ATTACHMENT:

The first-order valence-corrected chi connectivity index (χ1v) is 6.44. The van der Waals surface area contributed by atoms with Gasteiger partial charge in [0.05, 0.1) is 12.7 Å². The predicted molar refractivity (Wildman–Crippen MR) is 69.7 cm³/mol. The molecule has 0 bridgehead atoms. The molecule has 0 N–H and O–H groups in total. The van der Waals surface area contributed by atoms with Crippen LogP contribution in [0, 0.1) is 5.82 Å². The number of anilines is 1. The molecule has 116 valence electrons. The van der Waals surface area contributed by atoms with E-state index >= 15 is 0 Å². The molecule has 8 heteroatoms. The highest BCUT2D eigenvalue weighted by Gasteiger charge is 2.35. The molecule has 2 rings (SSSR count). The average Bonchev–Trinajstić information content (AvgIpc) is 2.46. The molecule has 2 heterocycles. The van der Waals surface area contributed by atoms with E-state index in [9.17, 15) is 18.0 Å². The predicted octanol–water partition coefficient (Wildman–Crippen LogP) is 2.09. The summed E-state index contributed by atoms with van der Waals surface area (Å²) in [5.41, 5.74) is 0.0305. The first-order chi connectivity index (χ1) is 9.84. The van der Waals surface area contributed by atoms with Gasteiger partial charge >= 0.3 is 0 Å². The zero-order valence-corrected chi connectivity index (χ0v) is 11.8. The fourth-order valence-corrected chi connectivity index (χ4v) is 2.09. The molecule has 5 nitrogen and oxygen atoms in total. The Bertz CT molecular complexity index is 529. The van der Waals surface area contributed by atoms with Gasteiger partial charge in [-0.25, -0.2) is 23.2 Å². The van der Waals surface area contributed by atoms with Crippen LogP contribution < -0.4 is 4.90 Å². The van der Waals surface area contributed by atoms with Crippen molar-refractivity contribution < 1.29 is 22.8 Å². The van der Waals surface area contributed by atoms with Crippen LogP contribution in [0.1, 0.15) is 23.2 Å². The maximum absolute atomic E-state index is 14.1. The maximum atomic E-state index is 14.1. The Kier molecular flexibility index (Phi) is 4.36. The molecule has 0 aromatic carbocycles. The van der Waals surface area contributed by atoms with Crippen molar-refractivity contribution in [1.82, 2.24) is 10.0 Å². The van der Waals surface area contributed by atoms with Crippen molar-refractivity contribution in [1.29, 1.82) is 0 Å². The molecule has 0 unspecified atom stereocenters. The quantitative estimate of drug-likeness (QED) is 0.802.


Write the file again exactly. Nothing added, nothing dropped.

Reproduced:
The first-order valence-corrected chi connectivity index (χ1v) is 6.44. The van der Waals surface area contributed by atoms with Gasteiger partial charge in [0.05, 0.1) is 12.7 Å². The predicted molar refractivity (Wildman–Crippen MR) is 69.7 cm³/mol. The molecule has 0 bridgehead atoms. The molecule has 0 N–H and O–H groups in total. The van der Waals surface area contributed by atoms with Crippen LogP contribution in [0, 0.1) is 5.82 Å². The number of anilines is 1. The molecule has 116 valence electrons. The van der Waals surface area contributed by atoms with E-state index >= 15 is 0 Å². The molecule has 8 heteroatoms. The highest BCUT2D eigenvalue weighted by Gasteiger charge is 2.35. The molecule has 2 rings (SSSR count). The average Bonchev–Trinajstić information content (AvgIpc) is 2.46. The molecule has 2 heterocycles. The van der Waals surface area contributed by atoms with E-state index in [9.17, 15) is 18.0 Å². The predicted octanol–water partition coefficient (Wildman–Crippen LogP) is 2.09. The summed E-state index contributed by atoms with van der Waals surface area (Å²) in [5.41, 5.74) is 0.0305. The first-order chi connectivity index (χ1) is 9.84. The van der Waals surface area contributed by atoms with Gasteiger partial charge >= 0.3 is 0 Å². The zero-order valence-corrected chi connectivity index (χ0v) is 11.8. The fourth-order valence-corrected chi connectivity index (χ4v) is 2.09. The molecule has 5 nitrogen and oxygen atoms in total. The Bertz CT molecular complexity index is 529. The van der Waals surface area contributed by atoms with Gasteiger partial charge in [-0.25, -0.2) is 23.2 Å². The van der Waals surface area contributed by atoms with Crippen LogP contribution < -0.4 is 4.90 Å². The van der Waals surface area contributed by atoms with Crippen molar-refractivity contribution < 1.29 is 22.8 Å². The van der Waals surface area contributed by atoms with Crippen LogP contribution in [0.1, 0.15) is 23.2 Å². The maximum absolute atomic E-state index is 14.1. The maximum atomic E-state index is 14.1. The Kier molecular flexibility index (Phi) is 4.36. The molecule has 0 aromatic carbocycles. The van der Waals surface area contributed by atoms with Crippen molar-refractivity contribution in [1.82, 2.24) is 10.0 Å². The van der Waals surface area contributed by atoms with Crippen molar-refractivity contribution in [1.29, 1.82) is 0 Å². The molecule has 0 unspecified atom stereocenters. The quantitative estimate of drug-likeness (QED) is 0.802.